A Rust implementation of bidirectional type checking
notes on instantiation
Unknown int types sooooorta work now.


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Experiment in implementing bidirectional type checking. Based on https://arxiv.org/pdf/1306.6032.pdf

There's two key parts, check(e, A, ctx) that takes type A as an input and defines that the term e checks against that type under the given judgement, and synthesis(e, A, ctx) which takes the term e and produces a type A.

Without polymorphism, the rule for checking application e1(e2) is to synthesize type A -> B for e1, and then check e2 against A. This works for simple expressions but not polymorphism since we want to synthesize a generic type 'a -> 'b for e1 and then we don't have anything useful to check e1 against.

So they add a third rule, application(e, A, C, ctx) which says "under context ctx, applying a function of type A to term e synthesizes type C."


MBones — Today at 11:06 PM
uvar is unification var prolly
this is something that really bugs be tbh, there's like 17 names for this one thing
and half of them make no sense

icefox — Today at 11:07 PM
evar is existential var, maybe?

MBones — Today at 11:07 PM
that'd be my guess

icefox — Today at 11:08 PM
neither of those names really tell me much

MBones — Today at 11:09 PM
unification variable, existential variable, logic variable, just "variable", metavariable, and finally (my least favorite one) "constant"

MBones — Today at 11:11 PM
are you familiar with the basic ideas of type inference via unification?

icefox — Today at 11:11 PM

icefox — Today at 11:13 PM
I've done basic HM type inference, though not well.

icefox — Today at 11:13 PM
It seemed to be "collect all the facts you can about your types, then step through each fact recursively evaluating all the unknowns until either you're out of out of unknowns and you have a real type, or you're out of knowns and the typechecking fails."
the main point being that you don't "look ahead" or "look behind" in the program to find more facts, you just find everything you can and consider it all at once.

MBones — Today at 11:15 PM
so with type inference via unification, instead of taking two complete types and checking that they're equal, you take two types with holes in them and try to fill in the holes so that they're equal (unification)
and hopefully by the time you're done checking a function, all the holes have been filled in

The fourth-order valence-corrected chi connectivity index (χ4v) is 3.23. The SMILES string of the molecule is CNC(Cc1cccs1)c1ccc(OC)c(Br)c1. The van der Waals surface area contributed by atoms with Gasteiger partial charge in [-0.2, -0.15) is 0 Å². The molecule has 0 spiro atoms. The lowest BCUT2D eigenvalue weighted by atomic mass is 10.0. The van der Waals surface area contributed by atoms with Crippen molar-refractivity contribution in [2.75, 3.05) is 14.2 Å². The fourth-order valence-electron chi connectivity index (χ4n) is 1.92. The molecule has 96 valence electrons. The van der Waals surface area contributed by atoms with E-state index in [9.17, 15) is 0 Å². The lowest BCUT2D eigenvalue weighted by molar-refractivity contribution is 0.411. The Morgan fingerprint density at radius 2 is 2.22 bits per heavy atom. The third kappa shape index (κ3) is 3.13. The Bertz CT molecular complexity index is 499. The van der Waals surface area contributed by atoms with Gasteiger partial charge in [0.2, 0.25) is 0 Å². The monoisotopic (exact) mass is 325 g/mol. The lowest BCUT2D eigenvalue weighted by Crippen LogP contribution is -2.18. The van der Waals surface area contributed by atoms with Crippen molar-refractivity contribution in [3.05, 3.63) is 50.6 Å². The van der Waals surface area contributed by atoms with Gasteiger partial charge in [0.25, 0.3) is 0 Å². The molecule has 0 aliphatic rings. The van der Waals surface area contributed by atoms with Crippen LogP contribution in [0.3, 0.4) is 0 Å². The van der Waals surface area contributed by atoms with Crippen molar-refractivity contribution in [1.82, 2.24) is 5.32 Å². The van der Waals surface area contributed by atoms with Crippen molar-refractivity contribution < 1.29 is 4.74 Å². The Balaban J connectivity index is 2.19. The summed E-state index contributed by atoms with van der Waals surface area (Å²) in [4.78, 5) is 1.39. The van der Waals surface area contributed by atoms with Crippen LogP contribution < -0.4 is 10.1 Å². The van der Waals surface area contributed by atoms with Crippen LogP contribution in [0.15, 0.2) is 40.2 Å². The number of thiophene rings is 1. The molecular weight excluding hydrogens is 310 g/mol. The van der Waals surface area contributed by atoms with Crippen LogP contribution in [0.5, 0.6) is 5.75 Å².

the holes are called unification variables (among other (mostly worse) names)

icefox — Today at 11:19 PM
wow that actually makes sense
please teach me more oh sage

MBones — Today at 11:20 PM
iirc in the "complete and easy" paper, the holes are more complicated than normal, since not every hole can be filled with every type

icefox — Today at 11:22 PM

"%{{author m9_macro}}" — Today at 11:26 PM
Sounds easier to chuck all the constraints into a logic solver and let the solver deal with figuring stuff out

MBones — Today at 11:26 PM
you have to keep track of the "scope" of the hole so that filling it in doesn't accidentally make types with scope errors -- like, in the type (forall s. s -> A) -> A where A is a hole, you can't fill A with s since that would result in (forall s. s -> s) -> s, which doesn't make sense

MBones — Today at 11:29 PM
Usually, the logic solver is simple enough (only a unify method) that you can write it yourself with only a few lines of code! Have you seen zesterer's type inference in 100 lines?

"%{{author m9_macro}}" — Today at 11:29 PM
Fair enough

icefox — Today at 11:30 PM
yeah this logic solver is more complicated but still like, 1000 lines of code
if I can wrap my brain around wtf is going on
and if the example code I'm going from is a good approximation of what the paper actually means, 'cause I can figure out the math but it takes like 10 times longe

#![deny(good_code)] — Today at 11:50 PM
in my implementation UVar is "universal type variable"
afaik that's what uvar in the paper is
#![feature(bad_code, calypso)] — 12/09/2021
you don't need full system Fω
you just need System F extended with type constructors and data constructors — opaque term-level and type-level constants
there was a paper about typeclasses with this, one sec
ML-based, but similar

(more info at https://www.youtube.com/watch?v=6mvpkvPYf0Y
MBones — 11/20/2021
Here's the code I was worried about:
if something then id else (fun x => x + 1)
here's the difference btw lazy and eager instantiation:
infer term = case term of
  Var name -> do
  ty <- lookupTypeOfVar name
    -- lazy instantiation:
    return ty
    -- eager instantiation:
    instantiateForalls ty
in eager instantiation, when a variable has a forall type, you instantiate that forall with a fresh unification variable as soon as you see it